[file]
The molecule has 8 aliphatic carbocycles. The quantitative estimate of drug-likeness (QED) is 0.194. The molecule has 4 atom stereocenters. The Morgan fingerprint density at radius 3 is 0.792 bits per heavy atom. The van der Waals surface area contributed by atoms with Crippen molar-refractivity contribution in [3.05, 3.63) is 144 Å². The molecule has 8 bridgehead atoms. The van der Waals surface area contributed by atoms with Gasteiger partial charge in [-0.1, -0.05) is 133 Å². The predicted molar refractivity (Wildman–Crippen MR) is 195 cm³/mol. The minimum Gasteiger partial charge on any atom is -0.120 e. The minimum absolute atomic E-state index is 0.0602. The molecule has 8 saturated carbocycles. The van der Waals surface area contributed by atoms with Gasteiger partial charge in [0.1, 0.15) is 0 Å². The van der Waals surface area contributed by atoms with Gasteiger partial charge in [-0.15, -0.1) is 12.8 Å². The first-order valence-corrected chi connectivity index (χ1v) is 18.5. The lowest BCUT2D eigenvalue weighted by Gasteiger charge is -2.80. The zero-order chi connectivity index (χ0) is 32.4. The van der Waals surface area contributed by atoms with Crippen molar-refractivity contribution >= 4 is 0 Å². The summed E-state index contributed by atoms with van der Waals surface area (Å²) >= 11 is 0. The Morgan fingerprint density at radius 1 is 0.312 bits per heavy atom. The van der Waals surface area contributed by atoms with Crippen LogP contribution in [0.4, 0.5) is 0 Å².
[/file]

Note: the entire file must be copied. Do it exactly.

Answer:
The molecule has 8 aliphatic carbocycles. The quantitative estimate of drug-likeness (QED) is 0.194. The molecule has 4 atom stereocenters. The Morgan fingerprint density at radius 3 is 0.792 bits per heavy atom. The van der Waals surface area contributed by atoms with Crippen molar-refractivity contribution in [3.05, 3.63) is 144 Å². The molecule has 8 bridgehead atoms. The van der Waals surface area contributed by atoms with Gasteiger partial charge in [-0.1, -0.05) is 133 Å². The predicted molar refractivity (Wildman–Crippen MR) is 195 cm³/mol. The minimum Gasteiger partial charge on any atom is -0.120 e. The minimum absolute atomic E-state index is 0.0602. The molecule has 8 saturated carbocycles. The van der Waals surface area contributed by atoms with Gasteiger partial charge in [0.1, 0.15) is 0 Å². The van der Waals surface area contributed by atoms with Gasteiger partial charge in [-0.15, -0.1) is 12.8 Å². The first-order valence-corrected chi connectivity index (χ1v) is 18.5. The lowest BCUT2D eigenvalue weighted by Gasteiger charge is -2.80. The zero-order chi connectivity index (χ0) is 32.4. The van der Waals surface area contributed by atoms with Crippen molar-refractivity contribution >= 4 is 0 Å². The summed E-state index contributed by atoms with van der Waals surface area (Å²) >= 11 is 0. The Morgan fingerprint density at radius 1 is 0.312 bits per heavy atom. The van der Waals surface area contributed by atoms with Crippen LogP contribution in [0.4, 0.5) is 0 Å².